The Paradise Point Pier

This manmade stone formation, which is actually three separate lines of multi-layered stone blocks, was first found in 2004 with Bill Donato, Andrew & Sue Collins, Lora Little, and me. It is clearly a manmade breakwater of unknown origin. Its depth is from about 8-feet to approximately 15 feet. On this trip Lora spent considerable time filming it and discovered, for the first time, definitive stone anchors embedded into the piled stone forming the breakwater. There are several huge anchors there, but the smaller ones are similar to Arawak anchors. There are three separate anchoring, docking, and breakwater formations underwater off the west side of Bimini. All three have stone anchors and show clear evidence of being used by a maritime culture—unrecognized and unacknowledged by mainstream archaeology. These are the Paradise Point Pier, what is known as "Proctor's Road" (a series of stone block circles on a mile-long line), and the Bimini Road. Proctor's Road, running for about 3/4 of a mile, is strewn with stone anchors.



Wooden Ship & Ballast

Storms and tidal surges shifted a great deal of sand at Bimini since our last trip there in 2009. The remains of a large wooden ship (which had been burned) were found off Bimini in about 15-feet of water. In the center of the huge sand-covered wooden planks and burned remains of the ship is a huge pile of small ballast stones. We looked at this ship the second day we were there and by the 6th day sand was beginning to cover it. We have no dating or speculation on the origin of this ship. I will mention that for decades there has been a rumor repeated on documentaries and in books and articles that a Phoenician ship was located at or near this spot.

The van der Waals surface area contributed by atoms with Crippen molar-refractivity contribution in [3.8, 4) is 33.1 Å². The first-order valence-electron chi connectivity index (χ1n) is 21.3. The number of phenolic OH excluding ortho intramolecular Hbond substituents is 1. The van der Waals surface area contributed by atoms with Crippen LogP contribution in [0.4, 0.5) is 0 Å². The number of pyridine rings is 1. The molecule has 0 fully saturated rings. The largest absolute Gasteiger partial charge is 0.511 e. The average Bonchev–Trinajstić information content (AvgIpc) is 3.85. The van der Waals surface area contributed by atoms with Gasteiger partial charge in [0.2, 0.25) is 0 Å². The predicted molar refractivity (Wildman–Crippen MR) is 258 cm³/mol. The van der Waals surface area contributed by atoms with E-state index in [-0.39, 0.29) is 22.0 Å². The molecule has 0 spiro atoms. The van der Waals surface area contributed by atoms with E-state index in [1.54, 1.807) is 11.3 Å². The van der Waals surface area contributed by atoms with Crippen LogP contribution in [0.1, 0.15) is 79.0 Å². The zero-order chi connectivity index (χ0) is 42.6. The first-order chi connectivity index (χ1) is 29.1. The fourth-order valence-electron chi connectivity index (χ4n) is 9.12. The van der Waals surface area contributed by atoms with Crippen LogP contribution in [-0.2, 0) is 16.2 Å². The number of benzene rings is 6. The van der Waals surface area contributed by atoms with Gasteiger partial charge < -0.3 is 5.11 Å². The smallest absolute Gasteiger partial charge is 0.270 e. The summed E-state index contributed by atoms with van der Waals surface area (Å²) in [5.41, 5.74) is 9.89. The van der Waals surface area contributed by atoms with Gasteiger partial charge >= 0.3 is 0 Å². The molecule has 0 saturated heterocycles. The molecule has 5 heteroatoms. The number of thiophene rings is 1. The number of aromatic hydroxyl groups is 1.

First Definitive Underwater Stone Building Ruins Found?

Are these Pino Turolla's "Columns"?

There were two huge surprises we had during our stay. One of the most intriguing underwater "areas" we filmed we were taken to by Eslie Brown. Eslie and his wife had noticed extensive shifting sands during the past year and had spotted something very unusual off South Bimini that had previously been covered. Back in the 1970's a report had been made by Pino Turolla detailing the discovery of about 30 long stone columns off South Bimini. Some of these were described as rectangular beams over 30-feet in length. When Turolla first found these there was no GPS available and shifting sands are a continual problem at Bimini. The columns have never been refound and some skeptics have asserted that Turolla's columns never existed. When I first saw this unusual set of ruins, I thought that it may be Turolla's forgotten and dismissed columns. Thus, we dubbed the area the "columns" but it's definitely not an appropriate term. It is now clear that this underwater area contains the ruins of a stone building or buildings. Photos can be found here.